When asked of whether or not water resource management can be called conservation, Harris chuckles, he says, “That is perhaps the biggest point. Water resource management may not at first feel like conservation, but once we bring all the components together from different project areas such as reforestation, sustainable land management, and species protection, it will definitely become more obvious - conservation of ecosystems, conservation of forests, conservation of species.

Bhawani Dongol, WWF-Nepal’s Freshwater Programme Officer agrees. He says, “This is one of the poorest countries in the world, with 60% of the population relying on agriculture to survive. You cannot go straight into biodiversity conservation. In the beginning you need to first address the needs of the people.”

He says, “For now WWFs focus on sustainable resource management and communities is vital. We are able to provide communities with the education and training they need to make informed decisions on how best to address the issue of water scarcity in the face of climate change, together.”

Setting an example

The Climate Summit for a Living Himalayas aims to address the issue of water scarcity in the region by also fully integrating sustainable livelihoods with climate adaptability, and will be looking to existing successful projects for examples. The Indrawati Sub Basin Project could therefore be seen as a pilot project and representative of not only the situation in Nepal, but across the rest of the Himalayas.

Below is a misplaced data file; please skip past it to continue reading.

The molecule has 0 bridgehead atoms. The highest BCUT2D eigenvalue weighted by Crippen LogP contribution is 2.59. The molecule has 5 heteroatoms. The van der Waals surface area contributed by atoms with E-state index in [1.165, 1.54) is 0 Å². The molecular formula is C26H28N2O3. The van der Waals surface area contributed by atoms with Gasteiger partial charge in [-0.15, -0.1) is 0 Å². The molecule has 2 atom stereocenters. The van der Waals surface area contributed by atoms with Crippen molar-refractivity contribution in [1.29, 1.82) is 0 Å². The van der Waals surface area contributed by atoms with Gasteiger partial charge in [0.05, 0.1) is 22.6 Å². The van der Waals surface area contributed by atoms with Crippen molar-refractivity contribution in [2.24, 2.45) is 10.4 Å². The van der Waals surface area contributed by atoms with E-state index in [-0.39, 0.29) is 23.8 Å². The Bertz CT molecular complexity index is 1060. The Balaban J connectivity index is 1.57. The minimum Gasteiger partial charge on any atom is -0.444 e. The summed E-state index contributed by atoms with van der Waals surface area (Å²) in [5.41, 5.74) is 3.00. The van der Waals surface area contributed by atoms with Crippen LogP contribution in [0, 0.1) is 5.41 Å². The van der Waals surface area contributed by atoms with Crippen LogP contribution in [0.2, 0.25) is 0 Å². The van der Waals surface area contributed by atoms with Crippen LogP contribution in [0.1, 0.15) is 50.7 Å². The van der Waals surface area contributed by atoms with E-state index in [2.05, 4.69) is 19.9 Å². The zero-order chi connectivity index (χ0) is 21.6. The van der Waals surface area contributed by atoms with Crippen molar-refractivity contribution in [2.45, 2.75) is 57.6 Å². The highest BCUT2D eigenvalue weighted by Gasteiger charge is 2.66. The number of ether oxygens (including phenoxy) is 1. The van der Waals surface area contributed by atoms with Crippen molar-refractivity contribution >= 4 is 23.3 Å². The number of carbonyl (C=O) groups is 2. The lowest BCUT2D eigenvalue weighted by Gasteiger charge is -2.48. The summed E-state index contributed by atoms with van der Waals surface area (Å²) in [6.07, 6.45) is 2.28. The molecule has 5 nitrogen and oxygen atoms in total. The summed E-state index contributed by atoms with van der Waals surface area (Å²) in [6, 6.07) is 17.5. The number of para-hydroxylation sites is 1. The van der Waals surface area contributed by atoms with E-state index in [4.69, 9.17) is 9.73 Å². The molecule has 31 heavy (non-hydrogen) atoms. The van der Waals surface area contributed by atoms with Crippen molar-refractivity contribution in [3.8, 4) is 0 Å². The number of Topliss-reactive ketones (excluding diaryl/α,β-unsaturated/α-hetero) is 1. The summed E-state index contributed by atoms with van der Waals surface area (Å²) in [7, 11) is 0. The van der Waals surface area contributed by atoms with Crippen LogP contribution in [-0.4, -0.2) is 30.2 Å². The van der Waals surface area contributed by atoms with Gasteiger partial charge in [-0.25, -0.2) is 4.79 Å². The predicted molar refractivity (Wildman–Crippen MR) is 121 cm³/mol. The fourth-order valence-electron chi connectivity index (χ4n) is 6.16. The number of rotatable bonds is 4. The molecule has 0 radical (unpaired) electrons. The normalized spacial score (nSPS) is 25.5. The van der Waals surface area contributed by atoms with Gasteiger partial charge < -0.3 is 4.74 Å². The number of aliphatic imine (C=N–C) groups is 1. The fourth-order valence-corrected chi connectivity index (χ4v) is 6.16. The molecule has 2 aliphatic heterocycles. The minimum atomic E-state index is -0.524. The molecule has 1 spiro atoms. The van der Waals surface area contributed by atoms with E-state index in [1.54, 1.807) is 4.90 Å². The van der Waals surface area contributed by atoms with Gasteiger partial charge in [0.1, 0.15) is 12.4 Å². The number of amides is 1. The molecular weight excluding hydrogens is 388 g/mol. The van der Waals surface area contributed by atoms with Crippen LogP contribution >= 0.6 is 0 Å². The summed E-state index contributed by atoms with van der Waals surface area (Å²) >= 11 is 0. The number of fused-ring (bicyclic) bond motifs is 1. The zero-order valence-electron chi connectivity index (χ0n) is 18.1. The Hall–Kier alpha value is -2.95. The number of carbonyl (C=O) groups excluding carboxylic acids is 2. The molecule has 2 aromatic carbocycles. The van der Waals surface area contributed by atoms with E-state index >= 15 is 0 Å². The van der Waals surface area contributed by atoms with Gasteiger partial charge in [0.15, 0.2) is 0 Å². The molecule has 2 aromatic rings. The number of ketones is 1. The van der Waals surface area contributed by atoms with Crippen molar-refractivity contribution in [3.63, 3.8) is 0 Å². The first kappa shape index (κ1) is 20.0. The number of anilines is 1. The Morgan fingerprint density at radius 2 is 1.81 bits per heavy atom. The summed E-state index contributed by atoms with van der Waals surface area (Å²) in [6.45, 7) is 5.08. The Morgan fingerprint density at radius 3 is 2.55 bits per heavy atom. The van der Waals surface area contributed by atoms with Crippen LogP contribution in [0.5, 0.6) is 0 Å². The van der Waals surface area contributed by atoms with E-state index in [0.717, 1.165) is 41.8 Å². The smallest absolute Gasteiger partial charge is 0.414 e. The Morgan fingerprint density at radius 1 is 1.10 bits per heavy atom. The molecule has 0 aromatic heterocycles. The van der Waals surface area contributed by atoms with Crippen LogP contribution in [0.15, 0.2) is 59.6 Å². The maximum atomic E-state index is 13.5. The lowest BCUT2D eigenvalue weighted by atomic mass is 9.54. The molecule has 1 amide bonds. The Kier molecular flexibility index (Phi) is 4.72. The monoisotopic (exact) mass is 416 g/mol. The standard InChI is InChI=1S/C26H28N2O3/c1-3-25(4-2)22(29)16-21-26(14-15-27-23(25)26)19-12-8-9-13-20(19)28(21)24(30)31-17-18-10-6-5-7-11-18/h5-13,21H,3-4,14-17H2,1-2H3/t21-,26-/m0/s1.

The Indrawati River in Nepal flows from the glaciers of the high Himalayas (including Mt Everest) into the larger Koshi River, and on into the Ganga River in India. The Indrawati River Basin has a population of over a million (including Nepal's capital Kathmandu), yet the combined drainage basin of the Himalayan river systems is home to some 3 billion people in 18 countries (almost half the Earth's population).
© WWF / Seth JACKSON Enlarge
A significant proportion of the Indrawati River Basin population live well below the poverty line. Approximately 60% subsist on crop agriculture, relying on cash crops such as rice and vegetables to make a living. Water scarcity is threatening the livelihoods of these people.
© WWF / Seth JACKSON Enlarge
Harris Chandra Rai, WWF's Field Project Officer (far left), and Pradip Kumar Sah, the Government of Nepal's Project Manager (far right), run the Indrawati Sub Basin Project in partnership, with 6 members of staff.
© WWF / Seth JACKSON Enlarge
Upendra Bastakoti and his neighbours show WWF staff their recently completed irrigation reservoir. Rainwater can now be collected in the monsoon season to be used in the dry season.
© WWF / Seth JACKSON Enlarge
With increased water availability Upendra Bastakoti and his neighbouring farmers can adapt the crops they grow to the changing climate, and grow higher value crops to sell to the vegetable markets of Kathmandu.
© WWF / Seth JACKSON Enlarge